How to Answer a Foreclosure Lawsuit
The following information is taken from 23 Legal Defenses to Foreclosure, available by clicking here.
A lawsuit is a legal action filed by a party seeking to enforce his or her legal rights. A foreclosure action is one whereby a lender seeks to enforce its legal rights by foreclosing on the mortgage,* taking the property, selling the property, and recouping the money the owed under the mortgage.**
When the amount recouped by the sale of the property is less than the amount owed on the mortgage, the lender will likely seek to require the borrower pay the difference. This difference – the amount the borrower must pay after the sale – is called a deficiency judgment.
Depending on the sale price of the property, this deficiency judgment can be substantial.
The answer to a foreclosure lawsuit is exactly what is appears to be – a A borrowers answer to the allegations made in the lawsuit (sometimes called a foreclosure “action” or “claim.”)
The lender is the “plaintiff” and the borrower is the “defendant” when the lender files a foreclosure lawsuit against the borrower.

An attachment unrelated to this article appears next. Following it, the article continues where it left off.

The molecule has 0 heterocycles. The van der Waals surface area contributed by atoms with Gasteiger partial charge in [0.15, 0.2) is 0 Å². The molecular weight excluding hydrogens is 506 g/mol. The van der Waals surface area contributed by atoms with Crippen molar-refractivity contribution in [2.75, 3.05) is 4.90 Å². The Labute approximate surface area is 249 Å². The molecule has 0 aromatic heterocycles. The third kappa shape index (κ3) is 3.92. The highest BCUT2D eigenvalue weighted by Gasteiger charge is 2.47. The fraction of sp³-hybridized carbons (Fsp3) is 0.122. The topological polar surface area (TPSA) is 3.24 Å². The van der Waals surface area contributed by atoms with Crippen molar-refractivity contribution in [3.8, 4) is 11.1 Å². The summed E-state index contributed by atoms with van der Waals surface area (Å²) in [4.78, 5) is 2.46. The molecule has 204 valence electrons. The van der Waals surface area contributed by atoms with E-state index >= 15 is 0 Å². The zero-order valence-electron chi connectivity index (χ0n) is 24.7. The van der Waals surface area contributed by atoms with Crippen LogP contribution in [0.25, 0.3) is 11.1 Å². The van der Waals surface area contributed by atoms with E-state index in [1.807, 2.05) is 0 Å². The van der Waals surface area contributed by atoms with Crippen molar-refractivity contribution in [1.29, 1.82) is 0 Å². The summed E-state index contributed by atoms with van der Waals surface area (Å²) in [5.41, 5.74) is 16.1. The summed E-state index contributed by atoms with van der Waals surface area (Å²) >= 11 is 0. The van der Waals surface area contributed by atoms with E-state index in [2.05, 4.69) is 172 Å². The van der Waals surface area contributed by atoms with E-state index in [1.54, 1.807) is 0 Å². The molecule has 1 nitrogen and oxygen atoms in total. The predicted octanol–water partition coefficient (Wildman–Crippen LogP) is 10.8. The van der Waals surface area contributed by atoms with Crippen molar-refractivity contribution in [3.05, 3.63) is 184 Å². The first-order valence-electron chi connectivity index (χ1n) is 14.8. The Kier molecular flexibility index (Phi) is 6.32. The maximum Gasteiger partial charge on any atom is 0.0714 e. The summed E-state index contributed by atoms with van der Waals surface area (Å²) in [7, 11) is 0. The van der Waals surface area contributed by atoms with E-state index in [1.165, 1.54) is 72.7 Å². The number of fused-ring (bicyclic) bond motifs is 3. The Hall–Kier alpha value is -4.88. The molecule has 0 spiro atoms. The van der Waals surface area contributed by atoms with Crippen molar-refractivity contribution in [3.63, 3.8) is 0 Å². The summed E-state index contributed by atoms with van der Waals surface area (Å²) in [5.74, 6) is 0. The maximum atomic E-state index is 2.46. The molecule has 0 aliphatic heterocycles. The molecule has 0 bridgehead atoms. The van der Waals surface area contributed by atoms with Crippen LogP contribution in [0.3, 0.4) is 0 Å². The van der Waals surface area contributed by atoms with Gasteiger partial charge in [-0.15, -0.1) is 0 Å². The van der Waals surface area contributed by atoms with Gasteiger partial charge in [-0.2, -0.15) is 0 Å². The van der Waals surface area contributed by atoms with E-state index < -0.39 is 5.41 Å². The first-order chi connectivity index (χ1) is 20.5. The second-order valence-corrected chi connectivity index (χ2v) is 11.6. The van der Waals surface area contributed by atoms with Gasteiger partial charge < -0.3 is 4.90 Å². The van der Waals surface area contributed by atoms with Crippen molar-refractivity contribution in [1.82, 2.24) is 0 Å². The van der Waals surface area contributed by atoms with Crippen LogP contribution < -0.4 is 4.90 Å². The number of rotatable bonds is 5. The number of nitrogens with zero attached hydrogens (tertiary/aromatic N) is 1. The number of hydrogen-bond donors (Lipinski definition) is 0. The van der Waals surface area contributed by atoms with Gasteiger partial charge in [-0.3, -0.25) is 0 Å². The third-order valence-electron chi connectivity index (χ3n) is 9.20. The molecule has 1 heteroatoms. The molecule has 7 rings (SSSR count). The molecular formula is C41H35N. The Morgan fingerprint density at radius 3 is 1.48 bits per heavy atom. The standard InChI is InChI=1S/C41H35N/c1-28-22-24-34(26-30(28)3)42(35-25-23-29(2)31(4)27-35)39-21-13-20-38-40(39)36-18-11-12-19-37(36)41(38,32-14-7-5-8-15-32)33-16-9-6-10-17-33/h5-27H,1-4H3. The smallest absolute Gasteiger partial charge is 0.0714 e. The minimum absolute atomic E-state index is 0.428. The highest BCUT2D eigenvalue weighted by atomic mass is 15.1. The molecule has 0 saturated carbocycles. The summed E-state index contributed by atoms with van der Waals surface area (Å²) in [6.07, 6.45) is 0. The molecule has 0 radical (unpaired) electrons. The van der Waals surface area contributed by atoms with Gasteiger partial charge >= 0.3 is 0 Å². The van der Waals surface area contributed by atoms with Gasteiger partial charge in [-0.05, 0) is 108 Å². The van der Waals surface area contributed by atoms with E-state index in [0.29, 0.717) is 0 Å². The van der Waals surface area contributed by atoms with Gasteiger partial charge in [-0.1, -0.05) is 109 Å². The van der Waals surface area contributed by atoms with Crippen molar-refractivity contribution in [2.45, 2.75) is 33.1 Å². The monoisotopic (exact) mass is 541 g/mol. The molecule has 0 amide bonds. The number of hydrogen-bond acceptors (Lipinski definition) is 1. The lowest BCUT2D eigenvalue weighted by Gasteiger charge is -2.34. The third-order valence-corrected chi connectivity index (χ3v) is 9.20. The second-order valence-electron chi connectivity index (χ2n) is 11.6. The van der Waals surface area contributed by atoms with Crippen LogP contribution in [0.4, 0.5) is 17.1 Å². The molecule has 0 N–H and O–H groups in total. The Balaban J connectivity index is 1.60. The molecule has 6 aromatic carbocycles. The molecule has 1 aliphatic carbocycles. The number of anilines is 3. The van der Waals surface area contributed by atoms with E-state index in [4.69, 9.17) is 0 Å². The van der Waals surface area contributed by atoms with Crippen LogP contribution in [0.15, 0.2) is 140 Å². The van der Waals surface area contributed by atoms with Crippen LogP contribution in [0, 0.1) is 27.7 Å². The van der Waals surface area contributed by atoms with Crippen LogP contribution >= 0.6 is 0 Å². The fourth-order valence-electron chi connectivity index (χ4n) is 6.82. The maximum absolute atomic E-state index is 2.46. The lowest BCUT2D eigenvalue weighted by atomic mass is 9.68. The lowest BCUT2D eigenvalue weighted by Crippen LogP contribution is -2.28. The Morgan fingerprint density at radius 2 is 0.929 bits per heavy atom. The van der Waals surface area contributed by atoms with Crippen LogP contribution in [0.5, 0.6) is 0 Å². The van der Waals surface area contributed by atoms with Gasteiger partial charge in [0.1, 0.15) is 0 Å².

The answer to the foreclosure contains three sections, as described below.
Civil Rule 12(b) requires “every defense to a claim...must be asserted in the [Answer]…” Not including the defenses in the Answer can cause the borrower to waive his or her ability to raise the defenses later.
If a rough Answer has already been filed in the lawsuit, the borrower may be able to file an Amended Answer.
See the chapter in 23 Legal Defenses to Foreclosure called “Amended Answers” if this applies in your situation (Also See Appendix E to 23 Legal Defenses to Foreclosure.)
It is critical that an answer be filed within the required time frame under the rules of your state.
Most states require the lender say within the lawsuit paperwork (within the Complaint, or on a cover sheet) how long a borrower has to file his or her Answer to the foreclosure.